Article: Managing International Subcontractors
Jack was frustrated. For many weeks, he and his small team had found themselves in a tug-of-war with the Indian IT company hired to develop user interface and control software for a new medical system. Early versions of the software were buggy and lacked critical functions. Since then, the Indians had missed two important delivery dates. Five days ago, Jack had once more pointed all this out, reminding the vendor of the penalties spelled out in the contract if they failed to meet the agreed-upon deadlines and criteria. So far, he had received no response at all.
What was wrong with these people? Why didn’t they treat him as a client should be treated? Were they just not capable of doing the job? Was this whole offshoring project a bad idea?
Jack’s experience is not uncommon; in fact, many companies have experienced similar troubles in recent years. Some Western businesses, especially from the U.S., consider disengaging from their offshore engagements or have already done so. Journalists already coined a new term, ‘back-shoring’, for this move.
Pulling out of offshore contracts altogether may nevertheless be short-sighted. Across many industries, companies have demonstrated the benefits of global collaboration and the use of offshore subcontractors. The key is to manage these engagements right. Those struggling with poor vendor performance all too often overlook three important rules:
Don’t Expect Your Subcontractor to Understand You or Your Business
Asia’s large outsourcing vendors, among them many of India’s IT heavyweights, are quick to assure Western clients that they won’t have to worry about distance, language, or cultural differences. They usually point to their extensive expertise in working with this client group and to proven processes that allegedly minimize the risks presented by such factors.
These assurances are best taken as statements of good intentions, rather than facts. In reality, each new subcontracting engagement, especially one that requires working across cultures, requires a carefully managed process of learning about the other’s ways of doing business, practices and processes. When engaging with a new foreign client, you know you have to understand their expectations, their competencies, their culture, their boundaries, and so on, all of which goes both ways. Don’t expect this to be any different if you are working with a foreign vendor.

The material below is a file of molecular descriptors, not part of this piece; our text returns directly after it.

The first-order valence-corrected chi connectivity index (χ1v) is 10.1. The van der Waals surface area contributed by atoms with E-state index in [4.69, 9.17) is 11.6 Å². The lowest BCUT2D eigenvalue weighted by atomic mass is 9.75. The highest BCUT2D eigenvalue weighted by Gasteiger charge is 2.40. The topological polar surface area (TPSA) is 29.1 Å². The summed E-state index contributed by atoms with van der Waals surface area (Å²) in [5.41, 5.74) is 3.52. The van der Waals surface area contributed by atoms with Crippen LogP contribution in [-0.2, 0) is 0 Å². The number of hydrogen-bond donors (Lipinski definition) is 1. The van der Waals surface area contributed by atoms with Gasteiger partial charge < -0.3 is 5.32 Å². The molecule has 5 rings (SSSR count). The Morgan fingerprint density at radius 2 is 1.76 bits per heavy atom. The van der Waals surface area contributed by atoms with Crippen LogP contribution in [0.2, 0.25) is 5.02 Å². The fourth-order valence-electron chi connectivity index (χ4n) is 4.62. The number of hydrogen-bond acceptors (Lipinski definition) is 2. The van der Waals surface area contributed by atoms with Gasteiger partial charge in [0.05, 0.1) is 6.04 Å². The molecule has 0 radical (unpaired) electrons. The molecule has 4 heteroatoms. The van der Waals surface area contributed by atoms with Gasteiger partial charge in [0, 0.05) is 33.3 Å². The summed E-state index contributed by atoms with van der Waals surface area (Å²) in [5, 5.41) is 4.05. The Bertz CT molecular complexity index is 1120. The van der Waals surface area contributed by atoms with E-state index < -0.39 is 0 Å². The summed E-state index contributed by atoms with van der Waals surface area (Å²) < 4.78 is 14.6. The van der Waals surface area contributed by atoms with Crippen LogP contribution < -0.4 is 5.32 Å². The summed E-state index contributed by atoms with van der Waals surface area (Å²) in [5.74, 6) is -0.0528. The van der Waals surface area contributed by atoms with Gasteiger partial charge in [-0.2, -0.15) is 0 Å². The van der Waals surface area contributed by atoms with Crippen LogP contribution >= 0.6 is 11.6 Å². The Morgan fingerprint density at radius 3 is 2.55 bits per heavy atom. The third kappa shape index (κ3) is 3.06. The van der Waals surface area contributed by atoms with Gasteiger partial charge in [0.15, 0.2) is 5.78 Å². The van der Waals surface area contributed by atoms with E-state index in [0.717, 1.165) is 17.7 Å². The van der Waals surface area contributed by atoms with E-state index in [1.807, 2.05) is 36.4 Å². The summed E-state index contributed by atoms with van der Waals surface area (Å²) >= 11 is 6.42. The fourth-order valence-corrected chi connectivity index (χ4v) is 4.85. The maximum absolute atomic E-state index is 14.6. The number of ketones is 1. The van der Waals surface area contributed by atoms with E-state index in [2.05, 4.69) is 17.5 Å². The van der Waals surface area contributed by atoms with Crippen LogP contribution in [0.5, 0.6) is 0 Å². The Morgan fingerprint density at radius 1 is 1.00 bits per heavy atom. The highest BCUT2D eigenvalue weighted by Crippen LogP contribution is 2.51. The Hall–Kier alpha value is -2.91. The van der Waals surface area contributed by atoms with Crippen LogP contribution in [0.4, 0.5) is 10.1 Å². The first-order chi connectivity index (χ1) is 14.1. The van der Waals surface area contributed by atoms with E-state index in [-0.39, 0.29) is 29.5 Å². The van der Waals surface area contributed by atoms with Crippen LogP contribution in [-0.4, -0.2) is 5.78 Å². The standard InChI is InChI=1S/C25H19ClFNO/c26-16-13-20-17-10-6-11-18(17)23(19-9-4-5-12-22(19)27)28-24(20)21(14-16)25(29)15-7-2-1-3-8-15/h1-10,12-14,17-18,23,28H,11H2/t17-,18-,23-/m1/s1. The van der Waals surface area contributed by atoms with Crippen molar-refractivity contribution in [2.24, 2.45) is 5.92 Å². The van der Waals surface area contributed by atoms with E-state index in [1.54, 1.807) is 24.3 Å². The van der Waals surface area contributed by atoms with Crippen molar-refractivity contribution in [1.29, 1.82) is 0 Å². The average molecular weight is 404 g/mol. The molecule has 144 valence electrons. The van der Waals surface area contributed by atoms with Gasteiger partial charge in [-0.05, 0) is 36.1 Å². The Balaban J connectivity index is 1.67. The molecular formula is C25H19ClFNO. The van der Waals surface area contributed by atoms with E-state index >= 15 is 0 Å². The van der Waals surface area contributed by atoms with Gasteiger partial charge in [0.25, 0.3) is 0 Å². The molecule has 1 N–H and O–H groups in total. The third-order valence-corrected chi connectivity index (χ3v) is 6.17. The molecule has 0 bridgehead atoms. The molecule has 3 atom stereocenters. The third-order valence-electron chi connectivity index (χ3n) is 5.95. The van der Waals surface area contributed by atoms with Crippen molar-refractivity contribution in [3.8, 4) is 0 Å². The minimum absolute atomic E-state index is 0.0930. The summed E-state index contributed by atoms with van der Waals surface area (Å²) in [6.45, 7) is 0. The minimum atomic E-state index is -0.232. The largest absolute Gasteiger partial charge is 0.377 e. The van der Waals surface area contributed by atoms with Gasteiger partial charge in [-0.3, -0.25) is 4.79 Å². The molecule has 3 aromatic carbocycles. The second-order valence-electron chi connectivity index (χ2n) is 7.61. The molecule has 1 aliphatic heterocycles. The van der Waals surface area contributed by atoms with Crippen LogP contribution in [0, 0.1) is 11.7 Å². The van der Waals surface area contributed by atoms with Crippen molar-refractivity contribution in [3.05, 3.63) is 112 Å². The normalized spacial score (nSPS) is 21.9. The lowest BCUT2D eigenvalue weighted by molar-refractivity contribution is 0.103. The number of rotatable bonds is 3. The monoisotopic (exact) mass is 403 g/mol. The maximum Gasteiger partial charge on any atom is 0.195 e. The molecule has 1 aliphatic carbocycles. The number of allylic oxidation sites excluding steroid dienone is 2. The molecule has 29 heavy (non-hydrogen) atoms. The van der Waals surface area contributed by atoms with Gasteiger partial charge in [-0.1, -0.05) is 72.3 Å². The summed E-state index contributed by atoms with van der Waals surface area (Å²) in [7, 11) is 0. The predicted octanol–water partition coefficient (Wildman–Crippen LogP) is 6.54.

Don’t Assume Bad Intentions
Things sometimes go wrong. When they do, it never helps to assume that the other side intentionally failed you. Wanting to make clients happy and taking pride in having done so are universal traits that have little or nothing to do with culture. What may be strongly culture-specific, though, is what defines success or failure. Being late by a few days, or not having done something you were supposed to do, may be major issues in one culture and minor nuisances, if even that, in another.
That makes it critical to be very clear about your expectations, and not only those regarding deliverables and deadlines. Let your vendor know which deviations from your agreement might be acceptable and which ones won’t be. Most importantly, give them a reason for the latter. The better a vendor understands your expectations and requirements, the more likely they are to avoid issues or at least give you early warnings of potential delays, giving you a chance to identify possible workarounds in time.
Don’t Use a Contract As a Stick
The forces of Globalization have made legal systems in many countries much more dependable, especially in the area of contract law. Trying to enforce a contract in court, once considered naïve in many places, is now often realistic. Smart international businesspeople know to do this only as a last resort, though, as such a step is likely to cost both parties steeply, not only monetarily but also in damages to their reputation and lost future business opportunities.
Nevertheless, Western clients tend to be quick to point to contractual obligations and threaten legal consequences whenever disagreements surface. This is usually counterproductive. In international business engagements, contracts serve two important purposes: to clarify nature and scope of the agreement and to provide strong evidence if seeking legal remedies. Attempting to use a contract as a management tool to direct a subcontractor’s work rarely makes sense. For one, threatening legal consequences usually makes the vendor less communicative, out of fear of increasing their legal exposure. In addition, vendors belonging to relationship-oriented cultures, for instance in Asia or Latin America, tend to respond by becoming less collaborative. In these cultures, threatening legal action is considered the last resort after all other attempts to resolve a dispute have failed. When a client threatens them with legal action too soon, vendors might no longer be motivated to fulfill the contract – just the opposite of what the client hoped to achieve.
|Printable PDF version||written by Lothar Katz|
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